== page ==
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Engineering the MDO4000C Mixed Domain Oscilloscope for Upgradeability

mdo4000c

Mark Briscoe, product planner for the MDO4000C, with the new upgradeable oscilloscope and a TM500, one of the original upgradeable instrument systems. (In the spirit of full-disclosure, Mark was in elementary school when the TM500 came out. He didn’t work on that project.)

Significant planning and engineering has to happen for any new piece of test instrumentation, but adding in the ability for upgradeability layers on a number of unique challenges. Your design team may be facing some of these challenges in your current project such as:

·         How do you protect performance and reliability as you add functions?

·         How do you make configuration easy for users?

·         How do you implement post-purchase upgrades?

·         How do you deal with model numbering? 

These challenges and more were encountered by the Tektronix engineering team designing the new MDO4000C oscilloscope. They recently transitioned the platform from a fixed set of configurations to a fully configurable, upgradeable oscilloscope. To learn more, I sat down with Mark Briscoe, the product planner for the program, to get his take on these challenges and how the team approached them.

 How did you determine that upgradeability should be such a high priority for the design team?

Upgradeable instrumentation has been around for decades, dating back to the beginning of modular instrumentation like the old Tek TM500 products. Customers, back then, were drawn to being able to add functionality to a measurement system over time. As modern test instrumentation, and oscilloscopes specifically, have evolved, customers have been interested in using fewer pieces of test instrumentation to do more and in the ability to upgrade as their needs change, or as funding frees up.

Our thinking for the MDO4000C in particular was strongly influenced by the success of the MDO3000 in the midrange scope market. The MDO3000 introduced upgradeable digital channels, arbitrary/function generator, digital voltmeter, analog bandwidth, and spectrum analyzer. This flexibility has been really well-received by users.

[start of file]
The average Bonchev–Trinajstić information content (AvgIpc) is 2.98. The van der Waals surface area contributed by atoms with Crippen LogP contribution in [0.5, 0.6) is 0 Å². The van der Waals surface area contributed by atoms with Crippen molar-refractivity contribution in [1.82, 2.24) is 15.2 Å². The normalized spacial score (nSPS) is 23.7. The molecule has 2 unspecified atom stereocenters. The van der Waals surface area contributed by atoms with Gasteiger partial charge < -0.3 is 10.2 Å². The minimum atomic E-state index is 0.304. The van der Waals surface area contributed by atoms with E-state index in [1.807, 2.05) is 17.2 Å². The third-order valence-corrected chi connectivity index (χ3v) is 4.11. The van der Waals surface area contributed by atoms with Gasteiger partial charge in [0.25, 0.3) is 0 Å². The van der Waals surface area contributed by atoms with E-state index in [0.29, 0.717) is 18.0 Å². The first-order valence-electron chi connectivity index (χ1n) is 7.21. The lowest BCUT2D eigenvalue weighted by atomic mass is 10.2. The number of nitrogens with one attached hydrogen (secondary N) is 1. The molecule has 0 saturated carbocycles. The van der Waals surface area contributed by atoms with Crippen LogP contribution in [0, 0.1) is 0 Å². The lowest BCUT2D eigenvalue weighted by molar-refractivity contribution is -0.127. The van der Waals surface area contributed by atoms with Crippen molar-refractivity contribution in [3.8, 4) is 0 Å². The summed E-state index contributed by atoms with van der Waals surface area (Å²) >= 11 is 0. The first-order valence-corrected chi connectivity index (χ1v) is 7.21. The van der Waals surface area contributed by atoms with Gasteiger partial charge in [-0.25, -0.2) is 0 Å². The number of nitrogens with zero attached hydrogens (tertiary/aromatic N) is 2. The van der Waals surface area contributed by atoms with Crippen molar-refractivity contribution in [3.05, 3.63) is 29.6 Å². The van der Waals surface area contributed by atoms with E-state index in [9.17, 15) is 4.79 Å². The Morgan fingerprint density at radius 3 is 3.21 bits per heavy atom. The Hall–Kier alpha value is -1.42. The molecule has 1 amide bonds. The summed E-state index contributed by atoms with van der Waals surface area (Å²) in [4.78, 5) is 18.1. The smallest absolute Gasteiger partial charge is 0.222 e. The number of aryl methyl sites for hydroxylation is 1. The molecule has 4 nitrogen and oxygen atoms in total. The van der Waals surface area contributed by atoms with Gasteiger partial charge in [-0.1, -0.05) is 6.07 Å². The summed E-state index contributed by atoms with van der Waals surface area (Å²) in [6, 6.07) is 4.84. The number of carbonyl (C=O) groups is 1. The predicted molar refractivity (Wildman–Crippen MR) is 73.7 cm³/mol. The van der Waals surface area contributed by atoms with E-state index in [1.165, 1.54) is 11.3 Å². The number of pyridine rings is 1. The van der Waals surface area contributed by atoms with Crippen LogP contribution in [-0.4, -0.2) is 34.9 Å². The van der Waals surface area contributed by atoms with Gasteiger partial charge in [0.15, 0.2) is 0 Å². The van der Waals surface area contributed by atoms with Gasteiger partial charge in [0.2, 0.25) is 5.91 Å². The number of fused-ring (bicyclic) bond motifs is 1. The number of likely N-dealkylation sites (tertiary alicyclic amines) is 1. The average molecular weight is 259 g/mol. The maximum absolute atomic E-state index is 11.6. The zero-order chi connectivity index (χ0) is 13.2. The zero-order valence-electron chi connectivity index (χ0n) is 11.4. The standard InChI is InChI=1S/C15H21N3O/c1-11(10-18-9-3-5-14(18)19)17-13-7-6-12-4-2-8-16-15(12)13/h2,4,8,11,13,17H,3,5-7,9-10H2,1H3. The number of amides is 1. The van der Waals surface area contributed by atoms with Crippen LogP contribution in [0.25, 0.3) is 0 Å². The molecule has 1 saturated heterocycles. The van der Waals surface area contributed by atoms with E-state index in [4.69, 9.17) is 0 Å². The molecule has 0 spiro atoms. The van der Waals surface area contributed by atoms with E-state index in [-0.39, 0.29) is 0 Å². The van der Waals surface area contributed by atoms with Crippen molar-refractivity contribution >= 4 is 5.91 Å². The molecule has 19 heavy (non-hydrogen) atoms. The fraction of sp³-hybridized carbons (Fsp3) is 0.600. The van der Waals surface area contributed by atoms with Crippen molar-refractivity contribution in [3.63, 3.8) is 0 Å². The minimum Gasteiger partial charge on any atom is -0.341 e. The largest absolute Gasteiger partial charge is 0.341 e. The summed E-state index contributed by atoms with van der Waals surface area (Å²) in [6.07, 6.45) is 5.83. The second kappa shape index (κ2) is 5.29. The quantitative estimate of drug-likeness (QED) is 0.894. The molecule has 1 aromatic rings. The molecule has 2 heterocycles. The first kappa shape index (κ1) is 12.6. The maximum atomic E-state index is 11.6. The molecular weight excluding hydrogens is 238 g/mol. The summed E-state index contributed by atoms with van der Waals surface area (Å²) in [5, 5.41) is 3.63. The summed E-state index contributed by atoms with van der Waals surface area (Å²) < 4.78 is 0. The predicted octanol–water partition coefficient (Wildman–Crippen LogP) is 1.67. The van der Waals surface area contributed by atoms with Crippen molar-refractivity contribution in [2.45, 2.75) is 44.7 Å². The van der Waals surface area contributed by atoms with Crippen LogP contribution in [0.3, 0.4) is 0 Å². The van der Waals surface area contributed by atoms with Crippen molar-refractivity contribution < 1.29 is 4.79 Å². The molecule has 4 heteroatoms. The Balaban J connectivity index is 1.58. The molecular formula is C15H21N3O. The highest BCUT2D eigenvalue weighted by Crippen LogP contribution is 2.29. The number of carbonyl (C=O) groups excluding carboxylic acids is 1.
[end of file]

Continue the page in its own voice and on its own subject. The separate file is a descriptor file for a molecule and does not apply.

Customers of oscilloscopes also need to be able to move quickly from one set of features to another, and software upgradeability can provide this. Similarities exist in the consumer world; like adding apps to smart phones, or purchasing new games for game consoles. Even television set top boxes are adding new functionality over time as a way to increase value to their customers.

We did research that told us that scope customers at all performance levels value upgradeability. We learned that the average replacement cycle for a midrange oscilloscope is between five and seven years. With the average design project lasting only 12 months (or less), that means that a single oscilloscope needs to live through multiple projects over its lifetime. 

 

How much energy went into making the platform upgradeable?

Right from the start, we approached the definition of the MDO4000C from the perspective of making it highly upgradeable. This meant our entire mindset was focused on enabling upgradeability whenever possible.  To do this meant leveraging existing methods of upgrading software capabilities like adding serial bus analysis or automated power measurements using our plug-in application modules. This approach allows users to quickly add new functionality to existing instruments or move software functions from one instrument to another.

We also structured the configuration of the instrument series to be more “base model plus options” so that customers could easily configure the product to reflect what their current needs are, and leave open the possibilities of adding functions or performance in the future.

MDO4000C_2

Hardware “application modules” allow users to add measurement functions in the field and transfer those functions between instruments. 

 

What’s upgradeable in the MDO4000C? How has this changed from the B-version?

The new “C” version inherited some of its upgradeability from the earlier “B” version. Both versions let you add serial bus analysis by plugging in application modules. Automated power measurements, and limit and mask test are also added with application modules. 

The “B” version had hard-configured models that offered 16 digital channels and a spectrum analyzer input, but these functions weren’t upgradeable. In the new version digital channels can be added later, in the field. The spectrum analyzer can also be added or upgraded later by sending the instrument to a service center for hardware changes and calibration.

The 4000C adds an option for a built-in function generator. It also adds a hardware DVM that can be enabled for free when a customer registers their product with Tektronix. A simple software key is used to enable the DVM.